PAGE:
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April 9, 2003 5:27 AM   Subscribe

Hong Kong will take your breath away. With the burgeoning Sars epidemic spreading fear among travellers worldwide, the Hong Kong tourist board must be ruing the day it commissioned a series of magazine ads telling readers a visit to the city will "take your breath away".
posted by MintSauce (23 comments total)

 
Hong Kong will not take anyone's breath away in the sense of the SARS outbreak.

The fact is the media has been, by and large, hyping this problem. It is a serious concern in this city, and the government is trying to contain it. Eventually the situation will be brought under control.

Sure, the advertising campaign now seems poorly worded, but given the Hong Kong Tourist Association had no idea the outbreak was going to happen, it hardly qualifies as an embarrassment.

Simple precautions will protect people if they so choose to visit.
posted by bwg at 6:35 AM on April 9, 2003


http://www.fromthewilderness.com/free/ww3/040603_sars_scam.html

can't believe everything or all of anything you read of course, but this is just one of many articles I have come across recently concerning the media hype around this disease and how there may not be anything unusual happening at all. Maybe we need to take a step back and look at the whole chess board.

proof_nc
posted by proof_nc at 6:45 AM on April 9, 2003


From proof_nc's link - This spreading scourge of Severe Acute Respiratory Syndrome stretching from Asia to North America has all the earmarks of a novel social experiment in population manipulation aimed to culture the mass mind for the arrival of "the Big One"-a biological agent that will facilitate decimation of approximately a third to half of the world's population, in keeping with current official population reduction objectives

can't believe everything or all of anything you read of course


No...no you can't.
posted by backOfYourMind at 7:19 AM on April 9, 2003


I'll second that, BOYM...
posted by bwg at 7:22 AM on April 9, 2003


backOfYourMind - ROTFL! I can't believe Time Cube hasn't picked up on this scam yet!
posted by tr33hggr at 7:24 AM on April 9, 2003


proof_nc: Not unusual, I agree, diseases mutate all the time. The media hype machine just like drama, because drama means ratings, sales, etc.

That article you linked to though? Um?
Who is behind this SARS madness? I accept the risk of triggering your "conspiracy theory" buttons by identifying the widely recognized "global military-medical-petrochemical-pharmaceutical cartel" as the only suspect that can wield the powers necessary to effect these frightening outcomes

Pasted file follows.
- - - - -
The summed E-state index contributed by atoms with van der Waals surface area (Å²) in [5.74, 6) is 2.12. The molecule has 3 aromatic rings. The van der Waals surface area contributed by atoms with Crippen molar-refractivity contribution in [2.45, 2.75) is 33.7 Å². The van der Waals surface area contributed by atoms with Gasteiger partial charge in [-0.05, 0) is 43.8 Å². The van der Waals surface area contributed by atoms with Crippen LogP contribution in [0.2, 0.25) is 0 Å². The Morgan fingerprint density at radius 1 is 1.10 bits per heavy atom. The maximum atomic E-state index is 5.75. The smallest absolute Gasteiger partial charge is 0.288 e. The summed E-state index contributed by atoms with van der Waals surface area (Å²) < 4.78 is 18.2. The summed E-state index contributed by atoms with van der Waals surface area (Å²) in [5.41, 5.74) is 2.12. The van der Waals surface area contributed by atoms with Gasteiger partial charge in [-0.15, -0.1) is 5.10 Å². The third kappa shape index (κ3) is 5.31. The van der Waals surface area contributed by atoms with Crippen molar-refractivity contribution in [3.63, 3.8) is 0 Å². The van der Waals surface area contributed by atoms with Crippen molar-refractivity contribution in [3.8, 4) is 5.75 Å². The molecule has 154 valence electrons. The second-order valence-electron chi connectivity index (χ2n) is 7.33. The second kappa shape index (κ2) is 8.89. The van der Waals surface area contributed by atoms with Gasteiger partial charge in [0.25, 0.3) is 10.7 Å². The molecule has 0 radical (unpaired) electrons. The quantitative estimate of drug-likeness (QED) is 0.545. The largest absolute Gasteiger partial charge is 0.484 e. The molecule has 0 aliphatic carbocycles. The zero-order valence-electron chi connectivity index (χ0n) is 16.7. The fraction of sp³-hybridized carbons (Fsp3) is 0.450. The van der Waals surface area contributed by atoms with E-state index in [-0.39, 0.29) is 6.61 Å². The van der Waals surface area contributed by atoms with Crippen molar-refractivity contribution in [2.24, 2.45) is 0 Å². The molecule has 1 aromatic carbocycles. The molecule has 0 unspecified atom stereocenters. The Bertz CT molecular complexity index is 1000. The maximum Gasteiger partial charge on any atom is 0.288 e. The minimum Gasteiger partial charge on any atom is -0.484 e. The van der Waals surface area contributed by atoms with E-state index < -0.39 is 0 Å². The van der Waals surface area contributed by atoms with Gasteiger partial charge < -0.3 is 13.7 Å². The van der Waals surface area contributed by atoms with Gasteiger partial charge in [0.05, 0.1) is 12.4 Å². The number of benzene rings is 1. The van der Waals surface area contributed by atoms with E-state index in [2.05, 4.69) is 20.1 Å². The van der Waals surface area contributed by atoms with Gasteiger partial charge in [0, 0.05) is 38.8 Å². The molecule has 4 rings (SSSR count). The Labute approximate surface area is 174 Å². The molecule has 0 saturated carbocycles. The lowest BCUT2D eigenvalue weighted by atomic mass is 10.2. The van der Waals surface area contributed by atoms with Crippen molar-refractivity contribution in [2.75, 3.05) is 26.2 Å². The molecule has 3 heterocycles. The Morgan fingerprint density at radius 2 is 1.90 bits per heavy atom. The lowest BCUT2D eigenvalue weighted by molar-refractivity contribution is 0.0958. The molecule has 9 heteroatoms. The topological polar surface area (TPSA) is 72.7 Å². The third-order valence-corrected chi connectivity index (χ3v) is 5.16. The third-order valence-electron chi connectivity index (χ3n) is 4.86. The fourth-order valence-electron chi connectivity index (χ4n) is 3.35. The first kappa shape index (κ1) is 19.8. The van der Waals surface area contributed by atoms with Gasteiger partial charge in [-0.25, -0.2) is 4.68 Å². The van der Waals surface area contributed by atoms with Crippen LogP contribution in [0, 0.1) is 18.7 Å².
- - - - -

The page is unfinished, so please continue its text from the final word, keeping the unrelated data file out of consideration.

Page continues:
Correct! Button pressed! Where is your extroidinary evidence to back up this truly extroidinary claim? Oh, I see, it's not there.

Media hype? Certainly. You need to look no further than the media itself for that, they *love* hyping scary stuff -- or were last year's summer-of-the-child-abduction and the previous year's summer-of-the-shark ALSO vast government conspiracies?
posted by malphigian at 7:26 AM on April 9, 2003


My fiance's sister live in Kuala Lumpur, Malaysia. This week her office has started wearing masks to work, maybe even while at work. She works at citibank.
posted by tomplus2 at 7:35 AM on April 9, 2003


Yes, most of the media hypes everything, so I fail to see why they'd handle SARS differently. More reasonable news sources are simply reporting the facts of the disease, that unneccessary travel to Guangdong or the Hong Kong SAR should be delayed and that if you travel to SE Asia, you should see a doctor if you start experiencing symptoms.

That being said, the Take Your Breath Away campaign might not be all bad... while it's certainly not going to be generating instant response, the campaign will likely get significantly expanded coverage due to the dark humor of the unlucky timing. Hopefully in the long-term the little bit of additional publicity this story generates will help offset the current drought in the tourism industry.
posted by mosch at 8:00 AM on April 9, 2003


I was in Hong Kong in late January and I was supposed to be there again this week. Some of the people I was supposed to meet in HK are taking vacation time in order to leave the city. My client's office has been dismantled because of one SARS infected co-worker (which makes sense as 40+ people had been sharing about 50sq.m (~450sq.ft.) of office space). As much as I want to chalk up the panic to media hype, the people in HK are definitely scared.

Now, wrt to HK as a tourist destination: great if you are in the region anyway and have 4-5 days to spend. It's a sight to behold, the antithesis of North American megalopoles. However, the biggest draw of HK to people in the region --shopping, shopping, and well, shopping-- won't be that big a deal to westerners, unless you are looking for very cheap clothes, or well, err... DVDs.
posted by costas at 8:03 AM on April 9, 2003


Toronto's been getting a lot of press re: SARS, and, living in the city (and working a block and a half from one of the larger hospitals), overblown is an understatement. People in masks grace the covers of most of our major newspapers (when the war isn't), yet I see maybe one person per day with one.

Last night I went to see the band The Notwist. Got to the venue. Doors were locked. Spoke with a ticket agent... cancelled because the band feared SARS. Ugh.
posted by dobbs at 8:10 AM on April 9, 2003


Definitely media hype, but the facts stand:

1. Highly contagious... bad in HK due to crowded living conditions and not always high level of cleanliness

2. 4% mortality rate... uncomfortably high for a disease that we don't really know how to treat (pot shots at antibiotics are not a recipe for success in asia, and are a foolish treatment for a viral infection)